Conference Coverage

Risk of atrial fibrillation 900% higher with cancer



MELBOURNE – The overall prevalence of atrial fibrillation in people who have or have had cancer is 10 times that of individuals without cancer, according to a study presented at the International Society on Thrombosis and Haemostasis congress.

Dr. Cihan Ay, Medical University of Vienna Bianca Nogrady/MDedge News

Dr. Cihan Ay

Cihan Ay, MD, of the division of hematology and hemostaseology at the Medical University of Vienna reported on a nationwide cohort study using health insurance data from more than 8.3 million people in Austria, including roughly 159,000 with a diagnosis of cancer and 113,000 with a diagnosis of atrial fibrillation.

The analysis found that, in individuals whose records showed a diagnosis of cancer, there was a 950% higher relative risk of also having a diagnosis of atrial fibrillation, compared with those with no cancer diagnosis.

The overall prevalence of atrial fibrillation among individuals with a cancer diagnosis was 9.8%, compared with 1.2% in those without cancer.

There was significant variation in relative risk according to age. Although the prevalence of atrial fibrillation increased with age, the highest relative risks were seen in the youngest age groups.

In those aged 12 years or under with a cancer diagnosis, the relative risk of atrial fibrillation was 150 times greater than in those without cancer, and in those aged 13-18 years, it was 200 times higher. At the other end of the age spectrum, individuals aged 70-79 years with a recorded cancer diagnosis, the relative risk of atrial fibrillation was still 130% higher than the noncancer population, and in those aged 80-90 years it was a significant 54% higher.

However, the analysis did not find any effect of gender on the risk of atrial fibrillation associated with cancer, regardless of the age group.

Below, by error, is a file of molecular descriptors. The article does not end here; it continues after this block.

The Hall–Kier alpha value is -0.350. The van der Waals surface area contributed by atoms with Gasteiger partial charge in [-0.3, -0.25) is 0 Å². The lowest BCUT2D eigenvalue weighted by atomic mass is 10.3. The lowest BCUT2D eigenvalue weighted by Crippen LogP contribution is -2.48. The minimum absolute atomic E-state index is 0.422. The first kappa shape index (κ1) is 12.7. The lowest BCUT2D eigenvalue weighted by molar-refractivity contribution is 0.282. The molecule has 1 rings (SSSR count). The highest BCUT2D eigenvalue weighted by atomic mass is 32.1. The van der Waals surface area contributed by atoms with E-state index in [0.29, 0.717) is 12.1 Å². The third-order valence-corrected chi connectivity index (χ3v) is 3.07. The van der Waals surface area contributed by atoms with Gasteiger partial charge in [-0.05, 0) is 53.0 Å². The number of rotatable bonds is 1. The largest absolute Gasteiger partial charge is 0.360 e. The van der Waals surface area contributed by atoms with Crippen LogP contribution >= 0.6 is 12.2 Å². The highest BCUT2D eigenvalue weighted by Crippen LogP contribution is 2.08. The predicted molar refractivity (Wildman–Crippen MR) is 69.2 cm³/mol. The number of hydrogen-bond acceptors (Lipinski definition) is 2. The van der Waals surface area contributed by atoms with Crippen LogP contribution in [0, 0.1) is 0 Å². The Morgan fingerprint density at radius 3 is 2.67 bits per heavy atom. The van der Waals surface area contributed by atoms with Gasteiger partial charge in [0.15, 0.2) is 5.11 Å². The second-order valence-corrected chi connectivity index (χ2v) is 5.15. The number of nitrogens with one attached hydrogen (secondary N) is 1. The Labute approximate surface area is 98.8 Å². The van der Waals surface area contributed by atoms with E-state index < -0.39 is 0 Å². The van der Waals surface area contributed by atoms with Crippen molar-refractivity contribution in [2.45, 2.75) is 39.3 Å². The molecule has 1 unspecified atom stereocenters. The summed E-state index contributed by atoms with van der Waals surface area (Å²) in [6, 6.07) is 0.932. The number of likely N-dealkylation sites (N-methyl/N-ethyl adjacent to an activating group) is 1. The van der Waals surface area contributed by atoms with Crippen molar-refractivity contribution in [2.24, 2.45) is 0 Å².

Researchers also examined the influence of different cancer types. They found the highest relative risk of atrial fibrillation was in persons with hematologic malignancies – at nine times the risk in the noncancer population – and the lowest was in the endocrine cancer patients, who had three times the risk.

Dr. Ay told the conference that the association between cancer and atrial fibrillation had been suggested in the literature, but it was still an unexplored field. “The exact magnitude of this association between cancer and atrial fibrillation is still unclear.”

There was also the question of what mechanisms might underlie the association. Dr. Ay pointed out that the health insurance database did not allow researchers to explore the temporal relationship between the two diagnoses, and therefore could not tell which came first.

One audience member queried whether the fact that cancer patients were likely to be visiting a clinician more frequently might mean that the atrial fibrillation would be more likely to be diagnosed.

To that, Dr. Ay suggested the significantly higher relative risk in children was supportive of the notion that cancer itself, or treatment effects, were influencing atrial fibrillation risk.

“There is evidence suggesting that cancer treatments are triggering atrial fibrillation,” he said in an interview. “Also, patients with cancer have situations of in which they are sick – they have neutropenia or sepsis and so on – which can also trigger atrial fibrillation.”

Given the limitations of the retrospective cohort study, Dr. Ay said he was hoping to do a prospective study that would enable baseline measurements of cancer patients to determine how much of the atrial fibrillation was preexisting.

“We have also more and more cancer survivors, and over the years they’re living longer and the likelihood of getting atrial fibrillation increases,” he added.

Commenting on the data, Gerald Soff, MD, chief of hematology at the Memorial Sloan Kettering Cancer Center in New York, said it was very important to quantify the association between cancer and atrial fibrillation.

“What’s striking to me is how many people with cancer come in with preexisting atrial fibrillation,” he said. “It could be that they have cancer and they’re already messed up, but we have, on a given day, several people coming in with newly diagnosed cancers, already on warfarin or apixaban or rivaroxaban because they have atrial fibrillation.”

Dr. Ay reported advisory board positions and speaking engagements for the pharmaceutical sector.

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